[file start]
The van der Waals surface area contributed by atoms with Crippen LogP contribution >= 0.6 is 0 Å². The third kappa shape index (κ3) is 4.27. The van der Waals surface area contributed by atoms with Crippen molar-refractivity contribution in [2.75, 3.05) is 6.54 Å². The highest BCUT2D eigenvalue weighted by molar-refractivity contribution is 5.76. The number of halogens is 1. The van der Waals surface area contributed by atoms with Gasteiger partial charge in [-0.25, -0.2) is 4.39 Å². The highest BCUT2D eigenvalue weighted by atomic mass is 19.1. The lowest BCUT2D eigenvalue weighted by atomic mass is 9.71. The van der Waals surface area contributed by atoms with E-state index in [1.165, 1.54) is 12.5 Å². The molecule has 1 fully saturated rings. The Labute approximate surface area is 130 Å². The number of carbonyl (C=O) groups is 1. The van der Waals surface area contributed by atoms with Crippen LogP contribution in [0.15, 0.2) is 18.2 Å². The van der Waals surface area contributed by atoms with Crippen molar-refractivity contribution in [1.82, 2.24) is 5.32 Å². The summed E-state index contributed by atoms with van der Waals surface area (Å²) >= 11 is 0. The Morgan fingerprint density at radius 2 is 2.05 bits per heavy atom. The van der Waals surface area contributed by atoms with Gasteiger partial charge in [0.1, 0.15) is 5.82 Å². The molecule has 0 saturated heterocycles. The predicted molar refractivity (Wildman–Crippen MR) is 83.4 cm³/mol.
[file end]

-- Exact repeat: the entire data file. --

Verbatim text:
The van der Waals surface area contributed by atoms with Crippen LogP contribution >= 0.6 is 0 Å². The third kappa shape index (κ3) is 4.27. The van der Waals surface area contributed by atoms with Crippen molar-refractivity contribution in [2.75, 3.05) is 6.54 Å². The highest BCUT2D eigenvalue weighted by molar-refractivity contribution is 5.76. The number of halogens is 1. The van der Waals surface area contributed by atoms with Gasteiger partial charge in [-0.25, -0.2) is 4.39 Å². The highest BCUT2D eigenvalue weighted by atomic mass is 19.1. The lowest BCUT2D eigenvalue weighted by atomic mass is 9.71. The van der Waals surface area contributed by atoms with E-state index in [1.165, 1.54) is 12.5 Å². The molecule has 1 fully saturated rings. The Labute approximate surface area is 130 Å². The number of carbonyl (C=O) groups is 1. The van der Waals surface area contributed by atoms with Crippen LogP contribution in [0.15, 0.2) is 18.2 Å². The van der Waals surface area contributed by atoms with Crippen molar-refractivity contribution in [1.82, 2.24) is 5.32 Å². The summed E-state index contributed by atoms with van der Waals surface area (Å²) >= 11 is 0. The Morgan fingerprint density at radius 2 is 2.05 bits per heavy atom. The van der Waals surface area contributed by atoms with Gasteiger partial charge in [0.1, 0.15) is 5.82 Å². The molecule has 0 saturated heterocycles. The predicted molar refractivity (Wildman–Crippen MR) is 83.4 cm³/mol.